The dough wizards at Papa John's hand toss circular masterpieces with original and thin crusts made from high-protein flour to support warm bouquets of toppings. Hand-cut produce crowns all of Papa John's pizzas, mingling with the sun-soaked sweetness of sauce made from fresh, California-grown tomatoes. By adhering to its brand promise of "better ingredients, better pizza," Papa John's grew from a back-tavern pizzeria into more than 3,500 restaurants within three decades' time, or the amount of time it takes to grow a single pizzeria from a small seed.
Diners customize their meals from Garlex Pizza and Ribs’ menu of pies and tender ribs with freshly made dough, five different pizza sauces, and three rib styles seasoned in house. Specialty pizzas ($8.99–$30.99) combine creamy white sauce, cooked tomatoes, and chicken-breast meat on the Spicy Chicken combo and fashion the Artichoke Delight by reuniting marinated artichoke hearts with their childhood friends on a zesty pesto base. Half racks of baby-back bones on the rib sample ($10.99) encourage eaters to smother faces from dimple to dimple with honey-barbecue, sweet-teriyaki, or hot-and-spicy sauce. Shy chipotle-chicken pasta plates drag along cheesy garlic-bread security blankets to soak up their kicked-up cream sauce dotted with kernels of sweet corn ($10.99).
Peek through Laurus Bistro's open-exhibition kitchen to watch executive chef Matthew Silverman concoct his contemporary Mediterranean fare, greeting diners with a fresh and daily-changing lunch and dinner menu. Pair an eligible spicy pita chip with the white-bean hummus ($9) or sip the truffled cauliflower bisque ($4–$8) to prime your mouth motors before revving up for the wood-fired pepperoni caesar flatbread, a savory dish with crisp romaine lettuce, shaved asiago, and tomato sauce ($6–$12). Alternatively, you can carefully snorkel through the bouillabaisse's broth to find mussels, clams, and halibut ($14–$25) or gently guide a flavorful flock of lamb Bolognese and tagliatelle ($9–$17) to your mouth pasture.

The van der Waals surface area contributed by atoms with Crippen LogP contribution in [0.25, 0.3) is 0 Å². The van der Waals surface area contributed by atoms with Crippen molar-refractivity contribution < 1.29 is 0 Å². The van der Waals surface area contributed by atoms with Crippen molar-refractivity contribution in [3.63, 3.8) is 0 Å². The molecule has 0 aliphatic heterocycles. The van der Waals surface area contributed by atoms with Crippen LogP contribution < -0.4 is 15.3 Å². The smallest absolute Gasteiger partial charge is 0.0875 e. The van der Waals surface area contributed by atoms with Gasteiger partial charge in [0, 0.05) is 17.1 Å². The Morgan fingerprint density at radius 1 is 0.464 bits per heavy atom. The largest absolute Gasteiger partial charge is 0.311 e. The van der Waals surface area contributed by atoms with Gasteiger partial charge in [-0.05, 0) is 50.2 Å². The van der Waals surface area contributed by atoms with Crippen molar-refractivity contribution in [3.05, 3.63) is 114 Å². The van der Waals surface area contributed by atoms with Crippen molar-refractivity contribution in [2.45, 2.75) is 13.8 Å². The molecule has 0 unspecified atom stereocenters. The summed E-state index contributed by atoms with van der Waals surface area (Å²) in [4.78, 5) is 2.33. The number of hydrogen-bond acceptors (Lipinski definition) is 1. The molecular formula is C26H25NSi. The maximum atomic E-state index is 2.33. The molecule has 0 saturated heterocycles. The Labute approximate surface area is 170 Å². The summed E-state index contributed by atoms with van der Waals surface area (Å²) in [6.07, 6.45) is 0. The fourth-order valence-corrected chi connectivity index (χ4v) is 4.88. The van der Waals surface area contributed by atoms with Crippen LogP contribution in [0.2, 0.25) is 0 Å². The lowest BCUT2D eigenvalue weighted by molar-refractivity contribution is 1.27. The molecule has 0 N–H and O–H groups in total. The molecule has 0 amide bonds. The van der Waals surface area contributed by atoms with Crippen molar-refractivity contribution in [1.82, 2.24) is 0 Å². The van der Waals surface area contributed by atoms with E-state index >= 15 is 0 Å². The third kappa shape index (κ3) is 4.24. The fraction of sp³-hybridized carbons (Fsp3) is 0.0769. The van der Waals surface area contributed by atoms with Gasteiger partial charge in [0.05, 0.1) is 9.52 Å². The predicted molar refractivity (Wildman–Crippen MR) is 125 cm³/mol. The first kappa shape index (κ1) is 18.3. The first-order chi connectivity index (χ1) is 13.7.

Plenty of international influences show up on Park Chow’s self-described “All-American” menu. Patrons can twirl their fork in plates of Thai noodles with chicken and peanuts, or they can dig into old-fashioned spaghetti and meatballs. For weekday breakfast or weekend brunch, they might savor french toast, Irish oatmeal, or huevos rancheros. No matter the dish, Chow harvests their ingredients from local sources: free-range chicken and organic beef come from nearby farms, the seafood is always wild, and desserts are baked fresh daily. Even the apple, orange, and grapefruit juices are pressed to order, though time constraints prevent the restaurant from growing the fruit while you wait.